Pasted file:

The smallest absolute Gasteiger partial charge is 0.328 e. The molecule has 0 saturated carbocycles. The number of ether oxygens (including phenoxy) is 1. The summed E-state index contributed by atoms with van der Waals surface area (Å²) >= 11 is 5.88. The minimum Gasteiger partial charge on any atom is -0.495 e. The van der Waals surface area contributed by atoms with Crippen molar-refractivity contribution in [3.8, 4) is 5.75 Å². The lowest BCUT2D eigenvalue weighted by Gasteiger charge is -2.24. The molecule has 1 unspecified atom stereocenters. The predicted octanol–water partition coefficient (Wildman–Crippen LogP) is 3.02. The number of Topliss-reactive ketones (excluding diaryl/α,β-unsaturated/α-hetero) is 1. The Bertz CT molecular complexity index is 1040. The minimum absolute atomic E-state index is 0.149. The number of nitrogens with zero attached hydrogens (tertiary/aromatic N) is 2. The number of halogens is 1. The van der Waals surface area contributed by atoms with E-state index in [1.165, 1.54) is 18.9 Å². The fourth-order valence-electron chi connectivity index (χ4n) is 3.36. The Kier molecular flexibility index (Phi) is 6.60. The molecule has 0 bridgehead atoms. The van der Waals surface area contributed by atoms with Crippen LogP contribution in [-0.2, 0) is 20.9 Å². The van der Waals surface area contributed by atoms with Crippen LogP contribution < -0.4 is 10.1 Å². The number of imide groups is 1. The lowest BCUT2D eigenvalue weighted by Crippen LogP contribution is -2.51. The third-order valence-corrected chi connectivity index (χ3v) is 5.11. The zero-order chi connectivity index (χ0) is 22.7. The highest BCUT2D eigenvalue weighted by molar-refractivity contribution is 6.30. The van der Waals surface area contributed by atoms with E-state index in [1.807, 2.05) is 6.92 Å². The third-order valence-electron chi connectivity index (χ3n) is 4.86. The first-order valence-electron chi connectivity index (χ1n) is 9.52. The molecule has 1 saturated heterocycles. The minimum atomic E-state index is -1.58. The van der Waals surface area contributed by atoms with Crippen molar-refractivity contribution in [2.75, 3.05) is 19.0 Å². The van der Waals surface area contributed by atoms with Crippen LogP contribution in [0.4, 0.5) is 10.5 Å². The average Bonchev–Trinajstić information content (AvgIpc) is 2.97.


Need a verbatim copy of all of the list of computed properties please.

The smallest absolute Gasteiger partial charge is 0.328 e. The molecule has 0 saturated carbocycles. The number of ether oxygens (including phenoxy) is 1. The summed E-state index contributed by atoms with van der Waals surface area (Å²) >= 11 is 5.88. The minimum Gasteiger partial charge on any atom is -0.495 e. The van der Waals surface area contributed by atoms with Crippen molar-refractivity contribution in [3.8, 4) is 5.75 Å². The lowest BCUT2D eigenvalue weighted by Gasteiger charge is -2.24. The molecule has 1 unspecified atom stereocenters. The predicted octanol–water partition coefficient (Wildman–Crippen LogP) is 3.02. The number of Topliss-reactive ketones (excluding diaryl/α,β-unsaturated/α-hetero) is 1. The Bertz CT molecular complexity index is 1040. The minimum absolute atomic E-state index is 0.149. The number of nitrogens with zero attached hydrogens (tertiary/aromatic N) is 2. The number of halogens is 1. The van der Waals surface area contributed by atoms with E-state index in [1.165, 1.54) is 18.9 Å². The fourth-order valence-electron chi connectivity index (χ4n) is 3.36. The Kier molecular flexibility index (Phi) is 6.60. The molecule has 0 bridgehead atoms. The van der Waals surface area contributed by atoms with Crippen LogP contribution in [-0.2, 0) is 20.9 Å². The van der Waals surface area contributed by atoms with Crippen LogP contribution < -0.4 is 10.1 Å². The number of imide groups is 1. The lowest BCUT2D eigenvalue weighted by Crippen LogP contribution is -2.51. The third-order valence-corrected chi connectivity index (χ3v) is 5.11. The zero-order chi connectivity index (χ0) is 22.7. The highest BCUT2D eigenvalue weighted by molar-refractivity contribution is 6.30. The van der Waals surface area contributed by atoms with E-state index in [1.807, 2.05) is 6.92 Å². The third-order valence-electron chi connectivity index (χ3n) is 4.86. The first-order valence-electron chi connectivity index (χ1n) is 9.52. The molecule has 1 saturated heterocycles. The minimum atomic E-state index is -1.58. The van der Waals surface area contributed by atoms with Crippen molar-refractivity contribution in [2.75, 3.05) is 19.0 Å². The van der Waals surface area contributed by atoms with Crippen LogP contribution in [0.4, 0.5) is 10.5 Å². The average Bonchev–Trinajstić information content (AvgIpc) is 2.97.